Boudhayan Biswas
Jun 11 ยท 4 min read

๐Ÿ’ฅ๐Ÿ’ฅ๐Ÿ’ฅA value type is a type whose value is copied when it is assigned to a variable or constant, or when it is passed to a function.๐Ÿ’ฅ๐Ÿ’ฅ๐Ÿ’ฅ

In Swift, we have to deal with both reference type and value type property. If the property is a pure value type or reference type, then we should not worry as everything works as per your expectation.๐Ÿค˜

But what if we mix those properties together?๐Ÿ‘จโ€๐Ÿ‘จโ€๐Ÿ‘งโ€๐Ÿ‘ง What will happen? ๐Ÿง

Letโ€™s try to find out in this article.๐Ÿ”Ž

โœ… Value types can hold reference type property, and vice-versa is also true.โœ…

If you add a reference type property inside a value type, then you are not doing anything wrong or breaking anything related to rules or principles.๐Ÿ˜Ÿ

Donโ€™t get scared brother!!๐Ÿ˜”

If you add like that, then you are just making a value type with a property that has reference semantics. But

๐Ÿ˜ฑ๐Ÿ˜ฑ๐Ÿ˜ฑ A reference type will always be a reference type ๐Ÿ˜ฑ๐Ÿ˜ฑ๐Ÿ˜ฑ

Now you can be sure that a reference type of property will always behave like a reference type. ๐Ÿค˜

Reference types are not copied when they are assigned to a variable or constant, or when they are passed to a function. Rather than a copy, a reference to the same existing instance is used.๐Ÿ’โ€โ™‚๏ธ

So now I am confused!! ๐Ÿ˜ข If reference type does not change behaviour though it is inside a value type, then what is going to happen?๐Ÿ˜ณ๐Ÿ˜ณ

Letโ€™s take a simple example and try to find what will be the behaviour and is there any way we can change that behaviour?๐Ÿ˜Ž

Company is reference type and Employee is value type. Employee contains one reference type property employer inside it.

In the above after creating instances of Employee , we have written below the line

gary.employer = peter.employer

gary.employer and peter.employer are pointing to the same object in the memory. So if we print employer.name for both the instances, they print Facebook which is perfect.

Now, letโ€™s tweak gary and change the employer.name โžก๏ธ

gary.employer.name = "Google"

When we print employer.name for peter and gary , they print Google . So they are behaving like reference types as a change in one instance is reflecting into another. We can assume that they are somehow connected to each other๐Ÿค”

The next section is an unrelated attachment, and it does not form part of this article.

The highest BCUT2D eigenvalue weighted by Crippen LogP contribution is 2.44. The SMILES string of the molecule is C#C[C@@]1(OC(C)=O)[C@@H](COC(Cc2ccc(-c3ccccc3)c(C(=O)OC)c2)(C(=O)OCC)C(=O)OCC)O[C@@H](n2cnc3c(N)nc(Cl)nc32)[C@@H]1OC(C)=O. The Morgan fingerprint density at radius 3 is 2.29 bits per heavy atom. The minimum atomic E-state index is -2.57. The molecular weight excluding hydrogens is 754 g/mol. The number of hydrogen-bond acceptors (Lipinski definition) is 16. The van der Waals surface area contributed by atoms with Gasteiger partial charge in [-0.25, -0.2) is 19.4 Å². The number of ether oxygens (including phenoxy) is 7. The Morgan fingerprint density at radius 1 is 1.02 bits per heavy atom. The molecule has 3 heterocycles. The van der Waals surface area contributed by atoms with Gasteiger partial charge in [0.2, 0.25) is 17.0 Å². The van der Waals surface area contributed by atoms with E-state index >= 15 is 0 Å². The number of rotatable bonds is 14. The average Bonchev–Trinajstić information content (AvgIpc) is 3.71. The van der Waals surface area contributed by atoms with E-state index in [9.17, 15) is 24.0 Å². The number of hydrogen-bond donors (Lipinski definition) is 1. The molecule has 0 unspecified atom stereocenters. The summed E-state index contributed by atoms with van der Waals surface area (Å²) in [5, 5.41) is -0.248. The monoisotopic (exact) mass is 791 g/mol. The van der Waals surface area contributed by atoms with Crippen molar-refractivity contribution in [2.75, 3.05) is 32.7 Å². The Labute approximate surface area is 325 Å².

print(peter.employer.name) //prints "Google"
print(gary.employer.name) //prints "Google"

No wonder, this is the classic behaviour of reference type and this is exactly how it should be.๐Ÿ’ช๐Ÿ’ช๐Ÿ’ช

So if a value type contains reference type property, then the reference type property always behaves like a reference type. But we may want them to behave like value type because they are inside a value type. ๐ŸŽฏ

Yes!!! You have to behave like a value type. ๐Ÿ˜ก๐Ÿ˜ก๐Ÿ˜ก๐Ÿ˜ก

You are living inside a value type, so you have to behave also like same.๐Ÿ˜ก๐Ÿ˜ก

Letโ€™s try to find a solution for this

Before jumping into the solution, letโ€™s get some information about a very special function in Swift๐Ÿ˜Ž

func isKnownUniquelyReferenced<T>(_ object: inout T?) -> Bool where T : AnyObject

This function returns a Boolean value depending upon whether the object has a single strong reference. So if your object has only one strong reference then it returns true โœ… otherwise false โŽ.

Letโ€™s get back to the main problem

If we simply write peter.employer.copy() then it throws compile time error Company has no member copy. To support copy feature in the existing Company class, letโ€™s change the implementation a little bit and adopt NSCopying protocol๐Ÿคฉ

This is not the end, we have to do a little more changes in the Employee struct.๐Ÿ˜ฉ

First, we have introduced a new _employer variable which is private variable. We will use this variable inside the initializer and getter. We have also declared one computed property employer of type Company which has a mutating getter & setter ๐Ÿ˜Ÿ.

Why do we need to implement getter method as mutating getter ?๐Ÿค”๐Ÿค”

Because Employee is a struct and _employer is a stored property of the struct, we are changing the value of _employer inside the getter, that is why the getter is mutating .

But we have added a special checking inside mutating getter. What is that?๐Ÿ˜ณ

That is a simple check to identify if there is more than one strong reference for _employer , if exists then we are making a copy of _employer and assigning it to the _employer which a completely new object in the memory. ๐Ÿ˜ฒ ๐Ÿ˜ฒ ๐Ÿ˜ฒ

If there is only one strong reference for _employer then simply we are returning _employer without doing any changes. ๐Ÿคซ๐Ÿคซ๐Ÿคซ

Now letโ€™s print the employer name for peter & gary

print(peter.employer.name) //prints "Facebook"
print(gary.employer.name) //prints "Google"

Cool!! ๐Ÿ˜Ž๐Ÿค˜ It prints two different employerโ€™s name for two different instances. This time changes in employer is not reflecting into otherโ€™s employer .

At last, breathe a sigh of relief๐Ÿ˜

So employer behaves just like a value type though internally it is a reference type. Every time we change employer.name it goes through the mutating getter and finds that it is not uniquely referenced at all that means it has more than one strong reference, so it takes a copy of _employer before moving forward and returns that copied _employer โœŒ๏ธ

๐Ÿ™๐Ÿ™๐Ÿ™Thank you for reading!!๐Ÿ™๐Ÿ™๐Ÿ™

Swift India

Swift Developer Community in India ๐Ÿ‡ฎ๐Ÿ‡ณ

Boudhayan Biswas

Written by

Swift Developer. In love with Python & Machine Learning.

Swift India

Swift Developer Community in India ๐Ÿ‡ฎ๐Ÿ‡ณ

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